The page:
Hot answers tagged

5

A point made in a previous comment suggests full face helmets affect peripheral vision. This is a safety downside. A bigger safety downside is this: They must also affect hearing (well-ventilated helmets that don't block too much sound will be prone to wind noise). Hearing is a valuable tool for telling what's coming up behind.


4

I often wear a regular cycling helmet as it may slightly reduce the severity of traumatic brain injury in certain crashes. The probability of such a crash is very low. The probability of a crash where the helmet is sufficient to mitigate brain injury in a significant way is even slimmer. However, since the reward for the rare cases where it helps is high (so ...


3

I got a RAM mount and put my new iPhoneXR into it on my Honda VTX1300 (sorry not a pedal bike). Did about 600 miles through Colorado and Wyoming... and my optical stabilization was done. The phone has always been in a case since the day I bought it and was never dropped. But after the ride the front facing camera would focus in and out like 100x second.... ...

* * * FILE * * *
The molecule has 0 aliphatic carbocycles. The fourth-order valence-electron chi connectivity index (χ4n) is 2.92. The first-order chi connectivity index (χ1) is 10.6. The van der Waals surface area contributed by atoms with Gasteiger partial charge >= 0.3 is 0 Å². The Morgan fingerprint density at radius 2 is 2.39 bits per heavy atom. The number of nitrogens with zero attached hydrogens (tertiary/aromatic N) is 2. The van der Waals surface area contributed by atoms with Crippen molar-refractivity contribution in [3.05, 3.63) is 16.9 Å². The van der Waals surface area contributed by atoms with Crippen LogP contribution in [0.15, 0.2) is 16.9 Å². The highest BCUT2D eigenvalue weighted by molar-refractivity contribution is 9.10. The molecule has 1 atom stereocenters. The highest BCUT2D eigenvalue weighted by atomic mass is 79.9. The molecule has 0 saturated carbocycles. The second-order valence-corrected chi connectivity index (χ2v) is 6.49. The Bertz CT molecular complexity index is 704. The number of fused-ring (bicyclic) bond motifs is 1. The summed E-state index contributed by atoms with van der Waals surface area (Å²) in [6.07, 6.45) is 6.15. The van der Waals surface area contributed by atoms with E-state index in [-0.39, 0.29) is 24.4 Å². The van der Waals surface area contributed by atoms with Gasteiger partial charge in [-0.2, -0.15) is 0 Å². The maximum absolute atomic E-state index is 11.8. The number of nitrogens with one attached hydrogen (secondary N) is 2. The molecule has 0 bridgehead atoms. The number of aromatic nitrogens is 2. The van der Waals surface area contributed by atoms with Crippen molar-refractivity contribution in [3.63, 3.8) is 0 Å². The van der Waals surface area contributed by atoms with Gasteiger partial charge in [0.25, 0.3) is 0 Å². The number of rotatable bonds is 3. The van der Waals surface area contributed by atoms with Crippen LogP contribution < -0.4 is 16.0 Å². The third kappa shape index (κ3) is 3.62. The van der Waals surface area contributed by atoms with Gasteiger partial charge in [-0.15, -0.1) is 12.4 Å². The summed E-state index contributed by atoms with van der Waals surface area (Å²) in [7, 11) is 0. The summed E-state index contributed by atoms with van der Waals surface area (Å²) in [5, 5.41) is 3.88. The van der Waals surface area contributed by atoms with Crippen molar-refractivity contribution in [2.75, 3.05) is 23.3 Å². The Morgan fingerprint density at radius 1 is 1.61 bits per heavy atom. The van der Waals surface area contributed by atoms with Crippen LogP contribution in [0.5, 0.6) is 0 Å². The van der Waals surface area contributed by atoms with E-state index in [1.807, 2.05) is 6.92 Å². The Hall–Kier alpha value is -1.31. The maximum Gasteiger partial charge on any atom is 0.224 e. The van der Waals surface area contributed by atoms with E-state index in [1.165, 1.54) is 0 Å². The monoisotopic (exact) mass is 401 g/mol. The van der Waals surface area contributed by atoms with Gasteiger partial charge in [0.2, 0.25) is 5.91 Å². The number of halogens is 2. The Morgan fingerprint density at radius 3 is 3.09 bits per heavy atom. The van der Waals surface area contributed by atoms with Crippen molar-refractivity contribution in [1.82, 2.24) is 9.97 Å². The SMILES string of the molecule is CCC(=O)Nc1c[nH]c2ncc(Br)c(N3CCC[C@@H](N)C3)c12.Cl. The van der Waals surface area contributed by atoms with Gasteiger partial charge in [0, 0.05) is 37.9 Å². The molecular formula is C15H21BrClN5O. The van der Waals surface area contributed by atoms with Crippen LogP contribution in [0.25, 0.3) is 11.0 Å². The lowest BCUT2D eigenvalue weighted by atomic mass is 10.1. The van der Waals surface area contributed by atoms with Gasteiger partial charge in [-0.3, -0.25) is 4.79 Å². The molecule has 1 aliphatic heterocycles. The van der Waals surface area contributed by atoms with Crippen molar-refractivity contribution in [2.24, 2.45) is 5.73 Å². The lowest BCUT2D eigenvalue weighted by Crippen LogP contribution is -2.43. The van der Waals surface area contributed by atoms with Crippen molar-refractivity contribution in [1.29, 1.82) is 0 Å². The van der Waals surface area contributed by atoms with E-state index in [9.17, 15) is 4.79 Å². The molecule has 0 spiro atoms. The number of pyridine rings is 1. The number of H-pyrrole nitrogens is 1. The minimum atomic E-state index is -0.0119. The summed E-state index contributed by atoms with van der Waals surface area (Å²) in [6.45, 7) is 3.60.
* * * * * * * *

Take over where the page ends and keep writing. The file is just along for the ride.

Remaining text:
2

Ultimately it comes down to balance, what you have to work out is whether you can balance easier while moving slowly or not. Watch a few track stand videos to see whether you think it's possible, if your sense of balance is good it's possible on any bike. All that's required is generally a few inches of movement while braking and leaning into the direction ...


2

Because full face helmets are way heavier, less aerodynamic and much less ventilated. Wearing it on a road bike most probably wouldn't take you very far. The same applies for XC or any discipline where you're making long and steady efforts for one hour or more. A DH race consists of interval-type efforts, and there is rest in between; a DH racer will not be ...


Only top voted, non community-wiki answers of a minimum length are eligible